“Let me tell you what’s within half a mile: you have three bars and a liquor store,” said Dave Steiber. “And if you want to walk to them, God bless you. That is a dangerous road.”

Ms. Throne-Holst said the board had decided to waive the half-mile requirement for the project because it was essentially half a mile from North Sea’s small business district.

“At best, I think the people in this room would say you are being dismissive of their comments,” Stan Feyman said to the board, before directing his comments to Councilwoman Fleming, who has made her support for the project clear throughout, “Madame, you should have recused yourself after the first meeting when you indicated your bias for it. “

Ms. Fleming responded that the board had, in fact, heeded the residents comments and that was why the original 48-unit design had been shelved. ‘

“We do want to be responsive,” she said. “Folks who are here should understand the enormous impact they have had. There’s a whole building that is not there. On this Town Board the community has had a tremendous impact and on this project in particular.”

Some residents also picked apart the technical application, a point that the Town Board took heat for last year when it seemed to be hastily pushing a 48-apartment design toward approval to meet funding application deadlines. Neighborhood resident Justice Phillips asked the board why the project had no per-application hearings or per-application summary report, as is required under the PDD guidelines. The supervisor said that while it was technically a new application, since a larger version had been presented and vetted already they town did not see a reason to go through the full per-application process.

“But what about a report that I can look at when I get home from work at 9 p.m.,” Mr. Phillips said. “It just seems rushed.”

The supervisor gaveled the meeting into a brief recess after one resident, Sharon Carr, refused to yield the speakers podium when her three-minute speaking time ran out before she was finished going through a laundry list of factual mistakes she had identified in the thick application document. Opponents took the opportunity of the recess to approach board members one-on-one to share more of their grievances.

Town Planning And Development Administrator Kyle Collins countered calls by the residents in opposition for the town to seek to address its housing needs through the creation of apartments in homes and accessory buildings. Incentives for homeowners to create legal apartments in their homes have yielded just 125 units since 1999, Mr. Collins said. Incentives to developers for additional units in subdivisions if some are sold at below market values have generated just three, he added.

“So even with all the incentivizing and encouraging of accessory apartments, the town has not generated the affordable housing that is necessary,” Mr. Collins said. “The most recent affordable housing study by the county, in 2007, outlined demands for the town: 3,500. It projected that 7,500 units will be needed by 2020.”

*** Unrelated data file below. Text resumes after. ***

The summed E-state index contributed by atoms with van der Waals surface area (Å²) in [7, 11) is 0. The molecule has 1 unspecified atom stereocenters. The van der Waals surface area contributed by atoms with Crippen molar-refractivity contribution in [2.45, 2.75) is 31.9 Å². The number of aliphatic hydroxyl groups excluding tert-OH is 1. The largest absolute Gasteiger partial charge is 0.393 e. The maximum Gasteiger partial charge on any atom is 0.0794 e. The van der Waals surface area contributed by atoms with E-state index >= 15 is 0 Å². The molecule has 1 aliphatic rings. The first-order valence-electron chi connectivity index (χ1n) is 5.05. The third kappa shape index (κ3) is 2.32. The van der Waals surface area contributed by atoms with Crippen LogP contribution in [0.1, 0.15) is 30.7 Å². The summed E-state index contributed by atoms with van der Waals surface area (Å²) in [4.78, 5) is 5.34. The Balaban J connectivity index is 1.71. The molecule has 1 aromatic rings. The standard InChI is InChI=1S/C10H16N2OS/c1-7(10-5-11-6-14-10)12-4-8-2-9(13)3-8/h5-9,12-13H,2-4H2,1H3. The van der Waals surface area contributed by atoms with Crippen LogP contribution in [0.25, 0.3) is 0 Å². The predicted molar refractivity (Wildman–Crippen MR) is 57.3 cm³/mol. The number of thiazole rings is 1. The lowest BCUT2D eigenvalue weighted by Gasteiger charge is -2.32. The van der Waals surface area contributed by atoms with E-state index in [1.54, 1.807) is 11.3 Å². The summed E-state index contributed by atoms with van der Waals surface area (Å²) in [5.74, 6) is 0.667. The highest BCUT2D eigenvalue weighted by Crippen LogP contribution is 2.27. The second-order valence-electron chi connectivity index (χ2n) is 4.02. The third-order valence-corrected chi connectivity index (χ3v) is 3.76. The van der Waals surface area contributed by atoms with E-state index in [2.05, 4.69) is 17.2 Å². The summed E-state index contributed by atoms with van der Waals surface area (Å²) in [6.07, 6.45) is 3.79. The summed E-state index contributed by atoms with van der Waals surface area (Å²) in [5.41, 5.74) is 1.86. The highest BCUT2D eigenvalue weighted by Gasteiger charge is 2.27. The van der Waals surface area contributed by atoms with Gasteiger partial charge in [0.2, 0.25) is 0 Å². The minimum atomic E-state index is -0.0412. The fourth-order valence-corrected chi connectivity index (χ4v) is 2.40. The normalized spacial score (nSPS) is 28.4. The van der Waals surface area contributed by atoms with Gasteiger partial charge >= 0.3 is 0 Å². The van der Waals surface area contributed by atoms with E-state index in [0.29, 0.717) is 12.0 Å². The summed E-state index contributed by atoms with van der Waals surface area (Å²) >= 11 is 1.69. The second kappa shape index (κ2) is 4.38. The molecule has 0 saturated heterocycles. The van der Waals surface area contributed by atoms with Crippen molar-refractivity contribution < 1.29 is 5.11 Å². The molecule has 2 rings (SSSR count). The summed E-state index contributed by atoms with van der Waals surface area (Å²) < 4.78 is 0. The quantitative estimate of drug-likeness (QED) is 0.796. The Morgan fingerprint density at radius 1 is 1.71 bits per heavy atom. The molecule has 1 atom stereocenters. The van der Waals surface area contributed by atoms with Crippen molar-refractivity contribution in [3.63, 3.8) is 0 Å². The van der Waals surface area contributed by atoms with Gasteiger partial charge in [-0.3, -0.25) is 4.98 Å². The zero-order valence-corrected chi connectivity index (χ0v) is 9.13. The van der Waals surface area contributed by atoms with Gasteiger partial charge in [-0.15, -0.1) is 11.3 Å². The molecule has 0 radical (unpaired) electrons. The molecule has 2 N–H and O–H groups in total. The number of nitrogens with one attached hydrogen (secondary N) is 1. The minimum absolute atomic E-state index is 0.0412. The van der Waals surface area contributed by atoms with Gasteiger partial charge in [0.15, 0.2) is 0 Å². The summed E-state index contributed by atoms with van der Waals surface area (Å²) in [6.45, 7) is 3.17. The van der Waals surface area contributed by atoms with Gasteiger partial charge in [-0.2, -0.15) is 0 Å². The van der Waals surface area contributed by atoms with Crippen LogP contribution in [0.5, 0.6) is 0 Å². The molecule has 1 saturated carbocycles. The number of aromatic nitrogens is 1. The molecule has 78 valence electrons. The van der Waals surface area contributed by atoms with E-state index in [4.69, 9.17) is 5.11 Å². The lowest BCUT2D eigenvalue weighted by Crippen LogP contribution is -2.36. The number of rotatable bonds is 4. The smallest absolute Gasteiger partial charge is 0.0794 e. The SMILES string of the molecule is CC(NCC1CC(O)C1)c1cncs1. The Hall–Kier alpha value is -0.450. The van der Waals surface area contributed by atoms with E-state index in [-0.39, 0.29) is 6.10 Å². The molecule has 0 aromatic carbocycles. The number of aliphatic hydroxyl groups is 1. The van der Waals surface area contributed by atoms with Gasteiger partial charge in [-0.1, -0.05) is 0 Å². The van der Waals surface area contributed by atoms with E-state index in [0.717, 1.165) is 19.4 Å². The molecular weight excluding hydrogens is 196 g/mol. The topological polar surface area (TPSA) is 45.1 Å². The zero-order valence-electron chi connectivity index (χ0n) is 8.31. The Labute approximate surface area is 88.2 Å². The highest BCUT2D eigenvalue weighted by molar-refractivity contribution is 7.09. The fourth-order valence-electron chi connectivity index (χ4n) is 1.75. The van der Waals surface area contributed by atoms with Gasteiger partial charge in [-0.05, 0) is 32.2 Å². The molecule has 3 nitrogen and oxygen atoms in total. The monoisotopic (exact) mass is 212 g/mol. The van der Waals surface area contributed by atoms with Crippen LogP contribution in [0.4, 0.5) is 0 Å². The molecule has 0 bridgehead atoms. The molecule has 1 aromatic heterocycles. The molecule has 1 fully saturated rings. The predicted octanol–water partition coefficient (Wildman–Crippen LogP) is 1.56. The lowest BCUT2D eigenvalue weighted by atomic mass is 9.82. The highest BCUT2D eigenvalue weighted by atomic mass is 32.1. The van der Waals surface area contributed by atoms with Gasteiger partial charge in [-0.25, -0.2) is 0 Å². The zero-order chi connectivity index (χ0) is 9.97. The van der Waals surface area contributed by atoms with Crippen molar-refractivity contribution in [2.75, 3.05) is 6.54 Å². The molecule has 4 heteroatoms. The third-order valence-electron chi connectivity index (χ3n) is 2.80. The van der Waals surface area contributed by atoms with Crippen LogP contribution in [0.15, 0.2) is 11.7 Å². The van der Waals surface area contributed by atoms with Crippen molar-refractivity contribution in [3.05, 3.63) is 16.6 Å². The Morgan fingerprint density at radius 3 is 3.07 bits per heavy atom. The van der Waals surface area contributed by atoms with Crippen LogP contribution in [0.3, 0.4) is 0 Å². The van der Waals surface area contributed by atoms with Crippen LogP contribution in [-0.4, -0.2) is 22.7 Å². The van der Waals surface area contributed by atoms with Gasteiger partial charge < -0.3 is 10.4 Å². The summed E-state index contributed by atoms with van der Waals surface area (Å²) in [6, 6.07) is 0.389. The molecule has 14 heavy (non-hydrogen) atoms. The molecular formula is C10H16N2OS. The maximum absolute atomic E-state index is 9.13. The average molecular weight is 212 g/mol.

Mr. Collins said that a lack of sewer systems on the East End has been the primary roadblock to apartment-style development. The town has a multifamily zoning designation in its code but it has never been used. On-site septic treatment, like the Baby BESST system the Sandy Hollow developers have proposed, appears to provide a potential solution to the hurdle, though many residents also raised concerns about the effectiveness of the system.

Group for the East End representative Jen Heartnagle said that what should be considered is the overall impact of whatever development is done, not just what the improvement in one design is with the addition of a high-tech treatment system.

Amid a chorus of calls for the hearings to continue, the board voted to close the public portion of the review process. There will be a public comment period at today’s meeting, though the comments would not be part of the official record on the application.

Neighbors have threatened to sue if the project is approved.

There was some confusion among residents about when the special meeting would begin. Ms. Throne-Holst, in announcing the board’s plans for the special meeting, said it would be at 1p.m. But when the board approved the scheduling later in the evening, after most of the residents had departed, the timing was set for a noon start. Ms. Throne-Holst said later that the board had initially planned to hold the meeting at 1 p.m. but had decided to move it up in order to allow more time for public comment because the meeting had to adjourn by 2 p.m. so the town Planning Board could start it’s regularly scheduled meeting. She said on Tuesday evening that the official public notice for the meeting would be left at 1 p.m. so no one would miss the chance to comment before the board votes.